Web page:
Christmas is one of my favourite times of the year, for very selfish and obvious reasons - holidays, and lots of presents (my birthday is a few days before Christmas). Yet, I am not alone when it comes to general euphoria regarding the month of December. There are an avalanche of Christmas parties, promotions, sales, events and decor. It's nigh impossible to not feel 'christmassy' - the feeling is almost literally shoved down your throat come December 1st.
However, this year I have felt rather uneasy about the festive season. The occasional Christmas tune on the radio only annoyed me, and the hopeless radio commercials with people going "Ho ho ho Santa says buy this ho ho ho!" made me want to remove my ear drums. The very dark Sri Lankan males in their very white Santa masks made me pity the poor children that would be on the receiving end of their attempts at being jolly.
No, something was just off this year, and I couldn't put my finger on it. Whatever it was though, it has stayed with me till today, and as a result my Christmas morning is just another late, late night.
My cousins from India are down for the holidays and they were commenting on how lavishly decorated Colombo was, and how surprised they were that a Buddhist country like ours would celebrate Christmas so enthusiastically. Yes, Colombo is all lit up, but as with almost everything in our nation's capital, it is more a cosmetic illusion than anything of real substance. Streets are lit up and shops are illuminated, simply because they know our buying masses are more likely to flock to the better lit store. Our hotels desperately put together manger scenes and reindeer, so that their paying foreign guests get just a taste of Christmas 'back home', despite choosing to be thousands of miles away. Pavements are filled with Cyprus branches, despite there being a ban on the selling of them, because everyone wants a Christmas tree in their home, just to decorate. Radio stations play awful versions of Christmas carols and hymns, label it the 'christmas song of the hour', followed by a brief message from a sponsor. It is all fairly nauseating.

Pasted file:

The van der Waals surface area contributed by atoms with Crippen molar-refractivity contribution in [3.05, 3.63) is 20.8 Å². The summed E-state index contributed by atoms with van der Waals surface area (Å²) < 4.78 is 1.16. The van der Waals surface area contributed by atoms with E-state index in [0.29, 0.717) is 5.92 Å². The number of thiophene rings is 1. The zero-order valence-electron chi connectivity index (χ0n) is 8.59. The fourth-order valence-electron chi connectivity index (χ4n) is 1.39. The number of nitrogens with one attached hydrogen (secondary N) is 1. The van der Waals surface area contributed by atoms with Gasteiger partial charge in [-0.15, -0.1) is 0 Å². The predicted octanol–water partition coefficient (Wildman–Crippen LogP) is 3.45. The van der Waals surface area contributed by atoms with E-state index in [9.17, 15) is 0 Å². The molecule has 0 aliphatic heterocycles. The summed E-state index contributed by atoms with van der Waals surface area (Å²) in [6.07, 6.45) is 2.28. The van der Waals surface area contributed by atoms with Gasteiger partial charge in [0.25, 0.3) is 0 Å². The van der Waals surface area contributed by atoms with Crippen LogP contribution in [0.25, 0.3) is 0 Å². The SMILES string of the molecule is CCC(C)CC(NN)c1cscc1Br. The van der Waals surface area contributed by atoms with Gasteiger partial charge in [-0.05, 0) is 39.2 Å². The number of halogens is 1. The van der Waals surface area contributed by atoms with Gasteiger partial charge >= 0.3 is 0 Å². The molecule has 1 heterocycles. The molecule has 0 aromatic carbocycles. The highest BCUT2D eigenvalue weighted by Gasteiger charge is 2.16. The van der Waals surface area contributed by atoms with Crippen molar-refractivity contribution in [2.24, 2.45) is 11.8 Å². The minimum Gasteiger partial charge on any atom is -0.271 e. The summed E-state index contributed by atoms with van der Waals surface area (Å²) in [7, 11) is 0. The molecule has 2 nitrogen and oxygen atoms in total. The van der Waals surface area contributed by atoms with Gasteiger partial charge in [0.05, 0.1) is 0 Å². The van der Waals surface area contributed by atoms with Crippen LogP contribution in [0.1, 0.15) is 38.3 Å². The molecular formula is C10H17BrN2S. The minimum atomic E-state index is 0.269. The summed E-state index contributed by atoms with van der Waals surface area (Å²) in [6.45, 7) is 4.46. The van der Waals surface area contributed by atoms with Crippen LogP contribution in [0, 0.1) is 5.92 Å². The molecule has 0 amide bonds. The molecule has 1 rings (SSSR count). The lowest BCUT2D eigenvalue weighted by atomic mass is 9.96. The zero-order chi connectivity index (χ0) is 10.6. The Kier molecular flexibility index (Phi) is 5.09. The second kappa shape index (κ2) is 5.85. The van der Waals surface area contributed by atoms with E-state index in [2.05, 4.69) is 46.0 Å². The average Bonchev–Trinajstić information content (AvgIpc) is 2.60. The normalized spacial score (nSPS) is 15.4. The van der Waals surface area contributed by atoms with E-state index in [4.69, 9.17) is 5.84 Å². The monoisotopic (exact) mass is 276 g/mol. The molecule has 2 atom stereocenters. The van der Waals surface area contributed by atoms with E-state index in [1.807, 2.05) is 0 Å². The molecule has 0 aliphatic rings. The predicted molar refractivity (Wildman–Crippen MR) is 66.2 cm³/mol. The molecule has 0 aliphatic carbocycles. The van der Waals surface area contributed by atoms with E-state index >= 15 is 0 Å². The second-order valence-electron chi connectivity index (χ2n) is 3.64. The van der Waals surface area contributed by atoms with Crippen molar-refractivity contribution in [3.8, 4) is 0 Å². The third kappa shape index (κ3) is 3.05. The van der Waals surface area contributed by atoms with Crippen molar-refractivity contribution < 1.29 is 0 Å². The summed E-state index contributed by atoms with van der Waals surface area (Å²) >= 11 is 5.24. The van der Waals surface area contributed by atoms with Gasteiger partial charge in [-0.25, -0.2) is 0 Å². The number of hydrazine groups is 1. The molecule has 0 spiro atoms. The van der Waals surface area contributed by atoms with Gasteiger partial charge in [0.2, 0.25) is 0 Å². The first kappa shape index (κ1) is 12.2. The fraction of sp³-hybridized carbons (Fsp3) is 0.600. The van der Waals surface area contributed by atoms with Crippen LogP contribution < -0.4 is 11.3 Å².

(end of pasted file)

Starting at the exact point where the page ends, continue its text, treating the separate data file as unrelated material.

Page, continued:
Being a Christian, celebrating Christmas is pretty understandable, but I've always wondered why others do. At our carol programme at work, the Catholic priest's speech was followed by a short speech by a Buddhist priest who was invited too. My Sinhala is abysmal, unfortunately; I wish I knew what he said. I recently asked an non-Christian friend of mine and she jokingly told me that I couldn't keep Christmas to myself, and that we had to 'share' it. Is that what we're doing? Am I simply unwilling to 'share' this special holiday? My instinct is to say 'no', but it is a point to ponder.
So while I am still somewhat confused about the festivities this year, I can say that I am glad to be home for Christmas. I'm fairly boring that way; I feel that Christmas and New Year's need to be spent with family, and not with friends. I'm also glad that I'm not in Colombo, with its almost desperate attempt at being Western and cosmopolitan. I'm glad that the presents I wrapped today had real meaning, and were not simply out of necessity. I'm glad that while my Facebook feed is filling up with pictures of 'Christmas parties' with drunk guys and girls in 'slutty Santa/elf' outfits, I will be celebrating in a more sober, and yet (at least for me) more real way - with reflection, love, prayer and gratitude.
Of course, at the end of the day, I am no one to judge. To each his own, and to all, a very Merry Christmas.